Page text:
Film Review: Convenience

Convenience film

The British Film Industry has historically had a strong reputation when it comes to comedy. From the Ealing Comedies to Monty Python, Richard Curtis and Edgar Wright, we’re internationally renowned for making people laugh. This is bolstered by the TV work of Chris Morris, Armando Iannucci, Steve Coogan and Stephen Fry. Unfortunately, this country also makes some dreadful low budget comedy (Sex Lives of the Potato Men anyone?). Thankfully, whilst Convenience was made on a shoestring it’s a rather impressive and well judged comedy.

Ajay (Ray Panthaki) and Shaan (Adeel Akhtar) have a huge problem. When Russian gangsters arrive on their doorstep to collect the £8000 bill Shaan has run up in a strip club, they need to take decisive action. Levi (Vicky McClure) is expecting a quiet and boring night working in an all-night garage, but that all changes when the pair show up. When they realise that the safe is on a time lock, the bungling duo are in for a long night of it.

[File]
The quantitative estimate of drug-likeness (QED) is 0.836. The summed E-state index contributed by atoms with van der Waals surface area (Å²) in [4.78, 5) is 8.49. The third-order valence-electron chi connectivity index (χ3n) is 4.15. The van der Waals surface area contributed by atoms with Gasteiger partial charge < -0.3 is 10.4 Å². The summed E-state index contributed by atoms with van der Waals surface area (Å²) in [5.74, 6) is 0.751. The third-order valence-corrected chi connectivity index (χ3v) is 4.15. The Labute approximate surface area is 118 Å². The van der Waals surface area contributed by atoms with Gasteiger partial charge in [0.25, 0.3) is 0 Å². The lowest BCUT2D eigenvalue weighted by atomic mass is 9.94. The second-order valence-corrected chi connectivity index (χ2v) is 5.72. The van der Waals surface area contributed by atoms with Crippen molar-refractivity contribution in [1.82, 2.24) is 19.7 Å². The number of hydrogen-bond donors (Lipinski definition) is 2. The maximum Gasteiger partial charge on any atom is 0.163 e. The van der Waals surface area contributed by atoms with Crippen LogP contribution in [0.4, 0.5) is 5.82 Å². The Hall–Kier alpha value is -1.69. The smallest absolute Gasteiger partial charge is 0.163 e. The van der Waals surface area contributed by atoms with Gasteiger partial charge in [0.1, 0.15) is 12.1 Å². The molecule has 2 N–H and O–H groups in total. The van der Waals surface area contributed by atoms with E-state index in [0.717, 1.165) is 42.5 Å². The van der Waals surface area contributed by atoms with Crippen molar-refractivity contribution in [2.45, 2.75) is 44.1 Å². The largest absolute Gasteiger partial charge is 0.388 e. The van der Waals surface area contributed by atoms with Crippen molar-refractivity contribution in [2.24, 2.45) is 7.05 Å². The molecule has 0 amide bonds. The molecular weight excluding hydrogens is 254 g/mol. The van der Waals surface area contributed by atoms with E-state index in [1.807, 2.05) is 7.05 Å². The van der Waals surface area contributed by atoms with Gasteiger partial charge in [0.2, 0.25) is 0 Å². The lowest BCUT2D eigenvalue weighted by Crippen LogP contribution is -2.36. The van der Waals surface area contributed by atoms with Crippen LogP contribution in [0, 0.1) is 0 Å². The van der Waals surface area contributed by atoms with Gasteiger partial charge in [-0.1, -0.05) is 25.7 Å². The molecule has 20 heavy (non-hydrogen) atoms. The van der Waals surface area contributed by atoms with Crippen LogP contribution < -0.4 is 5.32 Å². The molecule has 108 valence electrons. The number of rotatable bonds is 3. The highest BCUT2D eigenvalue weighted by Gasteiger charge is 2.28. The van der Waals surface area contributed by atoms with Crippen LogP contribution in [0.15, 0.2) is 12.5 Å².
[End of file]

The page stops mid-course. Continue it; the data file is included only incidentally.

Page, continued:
Keri Collins won a Welsh BAFTA for Convenience and you can see why. Whilst it’s limited in the sense it’s set in one location and some of the dialogue could have used some work, it’s cleverly written and handled. Vicky McClure does a great job of steadying the ship when her co-stars threaten to go off the rails, but the film, which on the face of it seems just daft, turns out to have surprising layers of depth. Convenience is not a classic by any means but it’s more than just a pleasant diversion, and bodes well for the future of both Collins and McClure.

Convenience is out in cinemas on Friday.

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